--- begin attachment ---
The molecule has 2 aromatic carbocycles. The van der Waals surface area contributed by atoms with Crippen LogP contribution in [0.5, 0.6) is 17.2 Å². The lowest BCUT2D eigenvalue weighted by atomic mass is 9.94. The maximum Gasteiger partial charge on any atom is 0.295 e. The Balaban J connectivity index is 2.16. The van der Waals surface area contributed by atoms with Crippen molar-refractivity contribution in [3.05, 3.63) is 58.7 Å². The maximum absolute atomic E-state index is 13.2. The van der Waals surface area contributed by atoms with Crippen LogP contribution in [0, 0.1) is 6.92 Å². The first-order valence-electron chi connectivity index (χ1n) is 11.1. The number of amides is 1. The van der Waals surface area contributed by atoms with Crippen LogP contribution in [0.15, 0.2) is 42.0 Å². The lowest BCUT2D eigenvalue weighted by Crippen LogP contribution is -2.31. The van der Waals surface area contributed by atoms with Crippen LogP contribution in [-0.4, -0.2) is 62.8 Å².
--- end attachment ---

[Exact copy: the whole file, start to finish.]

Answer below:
The molecule has 2 aromatic carbocycles. The van der Waals surface area contributed by atoms with Crippen LogP contribution in [0.5, 0.6) is 17.2 Å². The lowest BCUT2D eigenvalue weighted by atomic mass is 9.94. The maximum Gasteiger partial charge on any atom is 0.295 e. The Balaban J connectivity index is 2.16. The van der Waals surface area contributed by atoms with Crippen molar-refractivity contribution in [3.05, 3.63) is 58.7 Å². The maximum absolute atomic E-state index is 13.2. The van der Waals surface area contributed by atoms with Crippen LogP contribution in [0, 0.1) is 6.92 Å². The first-order valence-electron chi connectivity index (χ1n) is 11.1. The number of amides is 1. The van der Waals surface area contributed by atoms with Crippen LogP contribution in [0.15, 0.2) is 42.0 Å². The lowest BCUT2D eigenvalue weighted by Crippen LogP contribution is -2.31. The van der Waals surface area contributed by atoms with Crippen LogP contribution in [-0.4, -0.2) is 62.8 Å².